Vince Cable as our chancellor IS an option available to us - don't believe any spin that suggests otherwise. We have a ballot where we can exercise our choice, and it is OUR FAULT if we throw that choice away in favour of two party politics.

    And make no mistake, the Chancellor of the Exchequer is the most important role to fill this term, by a country mile.

    WE have allowed our politics to become a two-party system, and we have reaped the pain as a result - with two opposing systems of fiddling, and the damage that comes from eternally reversing the previous lot's changes. This is why we swing from crisis to crisis.

    And seeing Osborne's complacency that he has a greater right to the office of chancellor, than a man who is clearly better for the job, is a bitterly apt example of this system failing us.

    This country NEEDS a hung parliament - ignore the scaremongering. No single party is worthy to take on the mess new Labour have created through their mixture of incompetence and scorched earth. Perhaps with a coalition we can cherry-pick the best PEOPLE to get us through - and that, of course, includes Mr Cable.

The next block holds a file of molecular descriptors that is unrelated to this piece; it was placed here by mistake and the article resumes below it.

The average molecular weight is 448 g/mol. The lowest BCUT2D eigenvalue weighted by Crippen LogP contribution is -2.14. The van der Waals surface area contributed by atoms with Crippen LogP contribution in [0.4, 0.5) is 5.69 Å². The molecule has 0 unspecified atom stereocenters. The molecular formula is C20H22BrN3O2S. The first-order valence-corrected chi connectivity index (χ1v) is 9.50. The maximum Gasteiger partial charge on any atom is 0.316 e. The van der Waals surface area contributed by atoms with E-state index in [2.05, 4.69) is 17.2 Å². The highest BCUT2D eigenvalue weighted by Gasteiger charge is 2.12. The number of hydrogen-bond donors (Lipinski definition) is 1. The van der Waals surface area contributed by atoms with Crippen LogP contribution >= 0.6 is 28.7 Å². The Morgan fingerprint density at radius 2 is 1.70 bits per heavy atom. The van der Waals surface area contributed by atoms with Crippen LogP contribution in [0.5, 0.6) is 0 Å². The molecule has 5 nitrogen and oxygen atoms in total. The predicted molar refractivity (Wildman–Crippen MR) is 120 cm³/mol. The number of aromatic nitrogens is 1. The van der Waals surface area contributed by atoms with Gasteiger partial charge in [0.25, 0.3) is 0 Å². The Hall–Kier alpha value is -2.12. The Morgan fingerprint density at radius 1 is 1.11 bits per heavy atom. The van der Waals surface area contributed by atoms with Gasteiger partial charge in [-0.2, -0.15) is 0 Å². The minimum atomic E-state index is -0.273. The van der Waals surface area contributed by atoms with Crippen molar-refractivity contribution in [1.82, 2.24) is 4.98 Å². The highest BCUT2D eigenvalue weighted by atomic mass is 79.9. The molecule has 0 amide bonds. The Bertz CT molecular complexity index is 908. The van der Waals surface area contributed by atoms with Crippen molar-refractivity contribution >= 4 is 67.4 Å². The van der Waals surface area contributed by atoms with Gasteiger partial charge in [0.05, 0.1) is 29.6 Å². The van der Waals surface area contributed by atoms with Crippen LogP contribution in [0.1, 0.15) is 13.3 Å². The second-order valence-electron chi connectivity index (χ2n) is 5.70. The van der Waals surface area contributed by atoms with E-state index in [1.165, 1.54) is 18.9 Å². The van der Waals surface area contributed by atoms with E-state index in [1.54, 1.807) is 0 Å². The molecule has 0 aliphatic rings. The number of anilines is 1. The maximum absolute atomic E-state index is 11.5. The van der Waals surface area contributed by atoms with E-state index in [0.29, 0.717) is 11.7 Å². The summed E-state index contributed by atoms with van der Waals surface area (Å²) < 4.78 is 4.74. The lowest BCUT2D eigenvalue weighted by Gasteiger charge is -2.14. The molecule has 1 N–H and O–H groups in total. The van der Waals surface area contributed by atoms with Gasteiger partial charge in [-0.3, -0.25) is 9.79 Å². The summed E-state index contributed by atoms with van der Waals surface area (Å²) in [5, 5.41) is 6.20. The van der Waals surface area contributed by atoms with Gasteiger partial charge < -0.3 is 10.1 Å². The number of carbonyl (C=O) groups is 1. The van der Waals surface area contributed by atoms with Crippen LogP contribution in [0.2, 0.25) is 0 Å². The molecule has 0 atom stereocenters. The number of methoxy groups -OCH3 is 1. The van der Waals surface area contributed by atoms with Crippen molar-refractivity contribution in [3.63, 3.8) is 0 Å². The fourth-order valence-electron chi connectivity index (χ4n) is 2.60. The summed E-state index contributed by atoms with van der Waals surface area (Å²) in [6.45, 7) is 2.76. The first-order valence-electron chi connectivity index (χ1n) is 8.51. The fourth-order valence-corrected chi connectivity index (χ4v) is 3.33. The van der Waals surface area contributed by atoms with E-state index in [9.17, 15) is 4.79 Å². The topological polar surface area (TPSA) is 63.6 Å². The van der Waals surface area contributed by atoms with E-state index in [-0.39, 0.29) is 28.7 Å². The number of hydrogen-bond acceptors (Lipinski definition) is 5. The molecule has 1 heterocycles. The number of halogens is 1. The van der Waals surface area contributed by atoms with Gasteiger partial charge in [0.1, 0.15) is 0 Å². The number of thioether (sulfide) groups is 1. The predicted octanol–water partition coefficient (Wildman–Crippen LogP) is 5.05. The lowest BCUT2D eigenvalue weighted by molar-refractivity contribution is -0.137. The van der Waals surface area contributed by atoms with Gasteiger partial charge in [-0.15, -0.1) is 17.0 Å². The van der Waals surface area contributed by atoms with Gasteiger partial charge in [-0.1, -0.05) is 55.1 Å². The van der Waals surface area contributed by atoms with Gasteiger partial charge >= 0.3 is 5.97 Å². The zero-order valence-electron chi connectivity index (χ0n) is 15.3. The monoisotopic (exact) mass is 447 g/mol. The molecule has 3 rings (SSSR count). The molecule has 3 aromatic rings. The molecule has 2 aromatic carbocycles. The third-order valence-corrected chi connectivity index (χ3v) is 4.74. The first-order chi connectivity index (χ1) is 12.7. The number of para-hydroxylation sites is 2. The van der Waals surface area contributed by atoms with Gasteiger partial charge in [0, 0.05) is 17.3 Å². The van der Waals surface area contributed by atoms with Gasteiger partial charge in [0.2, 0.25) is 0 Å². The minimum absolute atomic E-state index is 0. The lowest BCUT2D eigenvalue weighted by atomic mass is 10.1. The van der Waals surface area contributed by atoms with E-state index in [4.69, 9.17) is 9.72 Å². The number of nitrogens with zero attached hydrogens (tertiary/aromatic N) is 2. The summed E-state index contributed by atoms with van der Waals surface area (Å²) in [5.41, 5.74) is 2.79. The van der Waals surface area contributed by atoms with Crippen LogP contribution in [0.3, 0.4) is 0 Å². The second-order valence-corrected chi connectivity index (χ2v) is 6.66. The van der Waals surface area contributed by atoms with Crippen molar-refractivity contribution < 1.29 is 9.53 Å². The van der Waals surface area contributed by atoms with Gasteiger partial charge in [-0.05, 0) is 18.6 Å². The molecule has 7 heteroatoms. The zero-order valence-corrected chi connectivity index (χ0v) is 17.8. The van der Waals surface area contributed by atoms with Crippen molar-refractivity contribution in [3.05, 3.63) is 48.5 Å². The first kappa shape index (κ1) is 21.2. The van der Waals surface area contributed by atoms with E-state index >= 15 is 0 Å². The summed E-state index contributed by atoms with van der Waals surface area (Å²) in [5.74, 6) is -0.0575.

• Comment number 61.

    57

    You will get different answers from different people

    Firstly, you need to differentiate between the deficit (how much more we are spending this year than our income) and the debt (how much we owe in total

    Unfortunately this is not always explained in the media, and the general public inter-change the two terms

    When Darling talks of halving the deficit in 4-5 years, he really means he will be reducing the amount we are over spending by